In Hungary 30 September is recognised as the Day of Folktales. The date was selected to mark the birthday of Elek Benedek (30 September 1859 – 17 August 1929), a famous Hungarian journalist and writer, widely known as ‘The Great Folk Tale Teller’ of Sekler-Hungarian fairy tales. An internationally better-known face of Hungarian folk stories is perhaps Baroness Emma Orczy (September 1865 – 12 November 1947), the Hungarian born British writer. In the UK, the Baroness’ series of novels featuring the Scarlet Pimpernel are still very popular, as well as her 1890 translation of Hungarian fairy tales that she illustrated with her own drawings.
Structure and Characteristics of Hungarian Folk Tales
Most Hungarian folk tales start with some hints to the imaginary locations where they take place. While the locations are described as either faraway or non-existing, the actual spaces where the plots unfold are familiar for children—villages, forests or palaces. Typical settings of Hungarian folk tales are for instance ‘hetedhét országon is túl‘, which can be translated as ‘beyond the Seven Kingdoms’ or, less literally, ‘beyond the Seven Seas’; or ‘az Üveghegyen is túl‘, meaning ‘beyond the Glass Mountain’. After the setting is introduced, the protagonists appear on the scene. The main character is usually a righteous young man who sets off on a long journey in search of something valuable. During the journey, the protagonist has many adventures and faces plenty of challenges in which he demonstrates his skills and good will. Once the young man successfully passes all the tests, at the end of the journey he receives a prize—usually half of a kingdom and a princess’s love. In most tales the success of the hero also brings prosperity and peace for the whole kingdom—thereby the actions of the individual help the whole community to prosper.
While Western European (English and French) folk stories are characterised by magical beings such as fairies and trolls, in the Hungarian folk tradition it is more common to attribute magical skills to existing objects and animals. Each character is endowed with opposing qualities—the hero is usually poor but kind, while the villain is rich but greedy. The moral of the tales is that the main character has to overcome the struggles on his own. Although he may receive some help during his journey, ‘salvation’ is not granted to the protagonist by external forces, rather it is he himself who needs to succeed in his mission. The call for action in the tales serves the purpose of demonstrating that no one is born a hero, but some become heroes through hard work and dedication, the wise decisions made in times of trouble, and brave actions on their journey through life.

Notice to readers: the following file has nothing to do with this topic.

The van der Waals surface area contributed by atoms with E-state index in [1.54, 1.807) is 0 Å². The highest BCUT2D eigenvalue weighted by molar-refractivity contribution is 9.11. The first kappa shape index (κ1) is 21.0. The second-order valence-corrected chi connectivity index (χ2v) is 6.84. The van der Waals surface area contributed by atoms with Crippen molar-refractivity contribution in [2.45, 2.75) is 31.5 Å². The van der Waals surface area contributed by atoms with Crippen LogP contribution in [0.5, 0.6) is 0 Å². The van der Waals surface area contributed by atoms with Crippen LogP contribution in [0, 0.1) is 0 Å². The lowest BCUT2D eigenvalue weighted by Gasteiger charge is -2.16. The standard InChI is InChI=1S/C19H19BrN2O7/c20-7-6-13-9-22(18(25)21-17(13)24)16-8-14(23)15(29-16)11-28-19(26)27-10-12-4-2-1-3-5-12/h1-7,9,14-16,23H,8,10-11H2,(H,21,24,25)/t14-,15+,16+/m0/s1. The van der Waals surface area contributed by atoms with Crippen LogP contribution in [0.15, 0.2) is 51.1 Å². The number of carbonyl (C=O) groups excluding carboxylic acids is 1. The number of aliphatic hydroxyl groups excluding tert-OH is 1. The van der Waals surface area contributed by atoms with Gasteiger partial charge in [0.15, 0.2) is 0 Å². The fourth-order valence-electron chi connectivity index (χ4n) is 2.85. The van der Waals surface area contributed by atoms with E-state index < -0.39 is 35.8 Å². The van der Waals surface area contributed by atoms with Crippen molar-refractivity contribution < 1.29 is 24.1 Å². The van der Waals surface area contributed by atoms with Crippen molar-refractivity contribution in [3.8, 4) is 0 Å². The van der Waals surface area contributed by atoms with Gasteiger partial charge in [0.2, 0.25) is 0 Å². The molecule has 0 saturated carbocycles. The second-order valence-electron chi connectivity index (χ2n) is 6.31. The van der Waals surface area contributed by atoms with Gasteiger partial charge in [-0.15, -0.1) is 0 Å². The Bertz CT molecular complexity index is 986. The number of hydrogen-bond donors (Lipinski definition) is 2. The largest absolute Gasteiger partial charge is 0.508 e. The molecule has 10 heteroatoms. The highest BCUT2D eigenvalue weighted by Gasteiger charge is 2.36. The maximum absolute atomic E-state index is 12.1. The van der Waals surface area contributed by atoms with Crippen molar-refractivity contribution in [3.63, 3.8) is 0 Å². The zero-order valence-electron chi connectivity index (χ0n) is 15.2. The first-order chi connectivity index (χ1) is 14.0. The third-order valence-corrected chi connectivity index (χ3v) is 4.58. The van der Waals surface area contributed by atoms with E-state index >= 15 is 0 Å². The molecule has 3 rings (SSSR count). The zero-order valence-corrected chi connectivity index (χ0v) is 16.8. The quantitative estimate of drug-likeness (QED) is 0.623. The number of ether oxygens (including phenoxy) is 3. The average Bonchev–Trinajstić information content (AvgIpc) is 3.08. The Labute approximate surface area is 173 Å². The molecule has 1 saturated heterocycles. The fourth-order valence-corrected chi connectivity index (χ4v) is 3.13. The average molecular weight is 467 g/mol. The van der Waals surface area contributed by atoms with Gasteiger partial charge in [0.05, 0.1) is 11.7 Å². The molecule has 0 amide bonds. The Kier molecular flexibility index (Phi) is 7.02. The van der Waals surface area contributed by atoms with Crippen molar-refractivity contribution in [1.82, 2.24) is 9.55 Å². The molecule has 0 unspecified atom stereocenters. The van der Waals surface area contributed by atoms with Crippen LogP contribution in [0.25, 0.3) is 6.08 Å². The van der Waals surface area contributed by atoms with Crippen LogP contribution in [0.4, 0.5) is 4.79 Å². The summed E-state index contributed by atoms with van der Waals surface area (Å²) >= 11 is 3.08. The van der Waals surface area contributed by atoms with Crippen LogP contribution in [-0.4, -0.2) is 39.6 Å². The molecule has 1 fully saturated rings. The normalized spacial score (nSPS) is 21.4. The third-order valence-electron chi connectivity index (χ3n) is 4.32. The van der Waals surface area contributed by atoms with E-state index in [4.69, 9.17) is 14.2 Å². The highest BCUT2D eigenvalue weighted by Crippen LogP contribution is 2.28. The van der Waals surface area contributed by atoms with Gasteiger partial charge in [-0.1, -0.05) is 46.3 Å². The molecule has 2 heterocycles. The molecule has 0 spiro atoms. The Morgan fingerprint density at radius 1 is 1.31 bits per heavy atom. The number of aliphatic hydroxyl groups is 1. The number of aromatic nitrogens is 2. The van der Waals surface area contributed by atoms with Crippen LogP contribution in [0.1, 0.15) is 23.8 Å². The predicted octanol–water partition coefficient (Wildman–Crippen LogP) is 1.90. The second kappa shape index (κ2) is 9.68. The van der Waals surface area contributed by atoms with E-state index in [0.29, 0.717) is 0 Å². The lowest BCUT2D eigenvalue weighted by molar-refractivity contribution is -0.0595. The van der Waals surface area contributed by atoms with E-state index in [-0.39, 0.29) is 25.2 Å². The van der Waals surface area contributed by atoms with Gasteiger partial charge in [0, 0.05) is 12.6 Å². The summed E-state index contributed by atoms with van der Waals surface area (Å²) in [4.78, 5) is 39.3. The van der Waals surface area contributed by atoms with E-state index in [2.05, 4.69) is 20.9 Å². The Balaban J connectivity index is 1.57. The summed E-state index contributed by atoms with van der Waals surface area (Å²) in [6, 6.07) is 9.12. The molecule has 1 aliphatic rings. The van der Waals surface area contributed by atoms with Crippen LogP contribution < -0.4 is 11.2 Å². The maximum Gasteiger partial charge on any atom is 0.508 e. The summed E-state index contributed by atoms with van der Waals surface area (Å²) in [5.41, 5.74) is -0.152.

Folk Tales in Modern Times
To preserve and transmit the unique traditions of Hungarian folk stories to the next generations, between the 1980s and 2012 a series of animated folk tales was produced. The immensely popular Hungarian Folk Tales series was directed by Marcell Jankovics at Pannónia Filmstúdió. The series include 100 folk stories, each featuring the specific folk motives of a Hungarian region. The landscape, the folk costumes and furniture presented in each episode are faithful renderings of the specifics of the region the tale originates from. To promote the Hungarian cultural heritage abroad, in 1989 some of the tales were translated to English and were broadcast in the United States. Hungarian Folk Tales has since been screened in over 40 countries across the globe, including countries such as Japan, India and Namibia. In 2017 all the episodes were published on YouTube, with some episodes having reached over 10 million views. The series brilliantly harmonises modern story telling methods with the original folklore elements, making it easier for Hungarian children to understand and relate to these folk treasures of Hungarian culture.